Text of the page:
Tuesday, October 25, 2011

Filming on Location in the Wilds of Michigan

On Location Filming 'Confirmation' in the U.P. of Michigan.

During my week in Michigan filming 'Confirmation' I was reminded of a Dustin Hoffman story, possibly apocryphal, about him on a film set early in his career. Hoffman knew the value of absolute naturalism even though his background and training was on the stage (he has gone back to it over the years - Willy Loman, Shylock) and would engage the crew, whoever happened to be closest, in fact, in everyday, normal, unaffected conversation and when the time came for 'action' would simply turn into the scene and continue talking. Of course, his focus was still there, his intensity regarding the scene and the arc and intention. But his actual physical delivery was completely natural. To the uninitiated this may sound easy. It is not always so. Especially as the 12 and 14 hour days begin to mount up. At that point one of two things begins to happen: either the focus starts to dissipate or it becomes too much, too sharp as the actor tries to adjust the 'drama' him or herself. It becomes necessary to remind oneself that adjusting the 'drama' is not the actors job when it comes to film, it is the director and the editor's job. Film is not shot in sequence, of course, so it's necessary to always know exactly where one is in the story; what has just happened and what has yet to happen, in other words. And that, of course, is just the tip of the iceburg. Other things come into play on top of that such as that ol' devil-sent, continuity. Matching the shots. "Let's do it again, Clif, you used your left hand to give him the cup of coffee in the medium shot. You used your right hand in the over the shoulder shot. So we need to pick one." Oh. Damn. Okay. So in addition to all of the 'naturalism' concessions, one has to do it exactly the same way in all of the subsequent shots. None of this is new. Just sayin'.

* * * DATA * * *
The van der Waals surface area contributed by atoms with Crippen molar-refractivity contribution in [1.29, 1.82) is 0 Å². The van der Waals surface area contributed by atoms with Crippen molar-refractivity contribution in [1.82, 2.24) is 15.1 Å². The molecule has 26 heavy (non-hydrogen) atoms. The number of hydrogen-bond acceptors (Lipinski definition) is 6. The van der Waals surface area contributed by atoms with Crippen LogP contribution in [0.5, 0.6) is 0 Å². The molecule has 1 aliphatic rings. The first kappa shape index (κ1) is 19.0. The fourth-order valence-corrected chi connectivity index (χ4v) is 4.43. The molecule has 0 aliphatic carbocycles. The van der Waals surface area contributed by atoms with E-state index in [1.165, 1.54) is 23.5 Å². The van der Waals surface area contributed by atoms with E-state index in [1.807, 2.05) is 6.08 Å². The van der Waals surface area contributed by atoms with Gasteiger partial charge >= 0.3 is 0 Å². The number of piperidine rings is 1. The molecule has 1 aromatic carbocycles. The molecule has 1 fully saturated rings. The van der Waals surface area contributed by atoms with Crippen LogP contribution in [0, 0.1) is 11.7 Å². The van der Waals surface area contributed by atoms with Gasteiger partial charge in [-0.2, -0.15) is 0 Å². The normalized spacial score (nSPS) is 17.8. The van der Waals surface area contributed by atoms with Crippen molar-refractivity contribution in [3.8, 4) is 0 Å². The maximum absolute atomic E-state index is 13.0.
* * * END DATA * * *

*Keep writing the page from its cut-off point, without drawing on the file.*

As the long days wear on, it's easy to let one thing become more important than the other. It's easy to become so caught up in the 'matching shots' that one forgets the reason for the film in the first place: to tell a dramatic and watchable and identifiable story. And then, in an effort to get back on track, one can start forgetting about the technical aspects all over again. It's a fine line.

Film acting is boring. There, I said it. It is. It's boring. Mostly it involves waiting for the camera to turn around, waiting for the lighting to be reset, waiting for the next location, waiting for the slight sight line adjustment, waiting for airplane to go over so the shot can continue, waiting for the sound guy to readjust for various movement and blocking, waiting, waiting, waiting. And then when all of the soul-sapping waiting is done, be able to focus and nail it clearly take after take after take. Film acting is uncomfortably close to solving a long and tedious math problem sometimes.

And then comes the scene or the moment when the camera comes in close, the crux of the film, the big dramatic potshot and often times, because everyone is a pro, the director doesn't have the time or the inclination to let the dust settle for a second and pull the actor aside and remind him, "Okay, this is the three seconds we've been working toward for the past three days." The actor must know this and adjust accordingly. Just the way it is.